coun­try to have a steady growth rate, for it to be­come pros­per­ous, for this pros­per­ity to be widely dis­sem­i­nated, it needs a pre­dictable, non-ra­pa­cious tax sys­tem. Kau­tilya would have agreed with this sen­ti­ment. To­dar Mal would have em­phat­i­cally en­dorsed this view. All prac­ti­tion­ers of the 19th cen­tury dis­ci­pline of Pub­lic Fi­nance (now un­for­tu­nately sub­sumed by the va­porous non-dis­ci­pline of Macro­eco­nomics) would have un­der­stood the im­por­tance of a sen­si­ble tax sys­tem. The first maxim in clas­sic Pub­lic Fi­nance was that “the goose that lays the golden egg must not be killed — it should be en­cour­aged to lay more golden eggs”. Sim­ply speak­ing, there can­not be any tax rev­enues for the sov­er­eign un­less there is wealth be­ing cre­ated by cit­i­zens. There­fore, the first con­di­tion is to have an en­vi­ron­ment where peo­ple en­gage in pro­duc­tive ac­tiv­i­ties and cre­ate wealth. Ra­pa­cious tax­a­tion takes away the in­cen­tive for le­git­i­mate wealth cre­ation. In the old days, if a king in­creased taxes too much, law-abid­ing peas­ants and mer­chants sim­ply mi­grated to the next king­dom. This hap­pens even to­day. High tax rates en­cour­age tal­ented peo­ple to seek their for­tunes else­where, in en­vi­ron­ments where they can keep a larger share of their in­come and not have the wealth they cre­ate ex­pro­pri­ated by ru­inous taxes.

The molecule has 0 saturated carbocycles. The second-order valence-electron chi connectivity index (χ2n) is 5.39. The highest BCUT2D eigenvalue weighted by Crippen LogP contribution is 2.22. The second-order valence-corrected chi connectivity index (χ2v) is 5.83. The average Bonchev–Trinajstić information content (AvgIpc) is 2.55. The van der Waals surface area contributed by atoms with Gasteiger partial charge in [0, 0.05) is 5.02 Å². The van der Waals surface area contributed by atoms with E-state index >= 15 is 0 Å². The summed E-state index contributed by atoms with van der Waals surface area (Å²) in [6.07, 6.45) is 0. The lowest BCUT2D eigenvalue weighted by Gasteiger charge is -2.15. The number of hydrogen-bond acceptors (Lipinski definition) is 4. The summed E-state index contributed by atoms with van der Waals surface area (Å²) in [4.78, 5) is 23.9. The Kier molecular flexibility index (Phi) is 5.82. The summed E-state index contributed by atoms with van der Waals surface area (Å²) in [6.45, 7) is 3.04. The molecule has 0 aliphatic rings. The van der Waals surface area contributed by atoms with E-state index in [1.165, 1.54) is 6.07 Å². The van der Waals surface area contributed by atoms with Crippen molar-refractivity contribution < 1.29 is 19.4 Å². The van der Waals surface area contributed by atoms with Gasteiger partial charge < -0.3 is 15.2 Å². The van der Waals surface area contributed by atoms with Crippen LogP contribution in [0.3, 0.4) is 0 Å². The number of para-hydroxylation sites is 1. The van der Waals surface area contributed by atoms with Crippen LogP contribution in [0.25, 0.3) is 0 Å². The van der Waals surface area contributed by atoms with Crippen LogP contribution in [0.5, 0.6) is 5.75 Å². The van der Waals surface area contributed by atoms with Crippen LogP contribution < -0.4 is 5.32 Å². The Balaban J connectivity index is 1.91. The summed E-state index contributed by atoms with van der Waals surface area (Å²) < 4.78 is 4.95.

The other prin­ci­ple of tax­a­tion that Kau­tilya would have ap­proved of is “pre­dictabil­ity”. If a monarch de­cides to sud­denly im­pose fresh taxes on ac­tiv­i­ties that were ear­lier un­taxed or to in­crease tax rates ar­bi­trar­ily, even whim­si­cally, it is a sig­nal to cit­i­zens that the sov­er­eign con­cerned is “mad”. To live in the king­dom of an in­sane ruler is to sub­mit one­self to the caprices of a lu­natic. One more re­cur­ring is­sue with re­spect to tax­a­tion is the role of the tax col­lec­tor. His­tory is re­plete with in­stances of cruel tax col­lec­tors driv­ing cit­i­zens to re­bel­lion. The Evan­ge­lists who wrote the four Gospels of the New Tes­ta­ment of the Bi­ble make it quite clear that the or­di­nary peo­ple of Judea hated the tax col­lec­tors of the Ro­man em­pire. Tax col­lec­tors, more of­ten than not, ex­ceed the in­struc­tions of the sov­er­eign and are fre­quently known to alien­ate whole pop­u­la­tions. That is why the great em­peror Ak­bar was con­cerned that his tax col­lec­tors, un­der To­dar Mal’s su­per­vi­sion, be­have in a hu­mane man­ner.

Most econ­o­mist agree that one of the rea­sons In­dia has not been able to im­i­tate East Asian coun­tries and­pros­per has been the dys­func­tional tax regime. Our tax sys­tem and tax ad­min­is­tra­tion in­her­ited du­bi­ous lega­cies to start with, and in­stead of mak­ing it more ra­tio­nal and sen­si­ble, we have pro­gres­sively made them worse. To­day, it has be­come an al­ba­tross that is stran­gling our econ­omy.

The in­sid­i­ous legacy we in­her­ited from our erst­while British im­pe­rial masters was an ex­ces­sive re­liance on in­di­rect taxes. As any econ­o­mist will tell

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